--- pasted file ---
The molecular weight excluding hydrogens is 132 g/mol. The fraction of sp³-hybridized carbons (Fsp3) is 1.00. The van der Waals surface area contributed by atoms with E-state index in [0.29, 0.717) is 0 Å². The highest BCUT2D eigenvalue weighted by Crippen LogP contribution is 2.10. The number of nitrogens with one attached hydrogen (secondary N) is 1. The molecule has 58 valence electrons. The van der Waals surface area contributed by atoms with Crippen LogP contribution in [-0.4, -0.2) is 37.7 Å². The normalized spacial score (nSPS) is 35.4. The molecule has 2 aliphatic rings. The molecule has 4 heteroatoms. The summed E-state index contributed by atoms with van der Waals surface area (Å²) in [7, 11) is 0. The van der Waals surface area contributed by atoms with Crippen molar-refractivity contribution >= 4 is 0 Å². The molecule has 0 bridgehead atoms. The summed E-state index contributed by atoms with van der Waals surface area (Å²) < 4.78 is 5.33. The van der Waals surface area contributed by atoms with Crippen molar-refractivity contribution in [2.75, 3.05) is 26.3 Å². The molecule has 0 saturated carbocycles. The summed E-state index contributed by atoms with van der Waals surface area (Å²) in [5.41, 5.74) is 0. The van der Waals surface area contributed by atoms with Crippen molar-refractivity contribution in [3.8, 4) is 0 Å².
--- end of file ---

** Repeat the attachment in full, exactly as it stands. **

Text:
The molecular weight excluding hydrogens is 132 g/mol. The fraction of sp³-hybridized carbons (Fsp3) is 1.00. The van der Waals surface area contributed by atoms with E-state index in [0.29, 0.717) is 0 Å². The highest BCUT2D eigenvalue weighted by Crippen LogP contribution is 2.10. The number of nitrogens with one attached hydrogen (secondary N) is 1. The molecule has 58 valence electrons. The van der Waals surface area contributed by atoms with Crippen LogP contribution in [-0.4, -0.2) is 37.7 Å². The normalized spacial score (nSPS) is 35.4. The molecule has 2 aliphatic rings. The molecule has 4 heteroatoms. The summed E-state index contributed by atoms with van der Waals surface area (Å²) in [7, 11) is 0. The van der Waals surface area contributed by atoms with Crippen molar-refractivity contribution >= 4 is 0 Å². The molecule has 0 bridgehead atoms. The summed E-state index contributed by atoms with van der Waals surface area (Å²) < 4.78 is 5.33. The van der Waals surface area contributed by atoms with Crippen molar-refractivity contribution in [2.75, 3.05) is 26.3 Å². The molecule has 0 saturated carbocycles. The summed E-state index contributed by atoms with van der Waals surface area (Å²) in [5.41, 5.74) is 0. The van der Waals surface area contributed by atoms with Crippen molar-refractivity contribution in [3.8, 4) is 0 Å².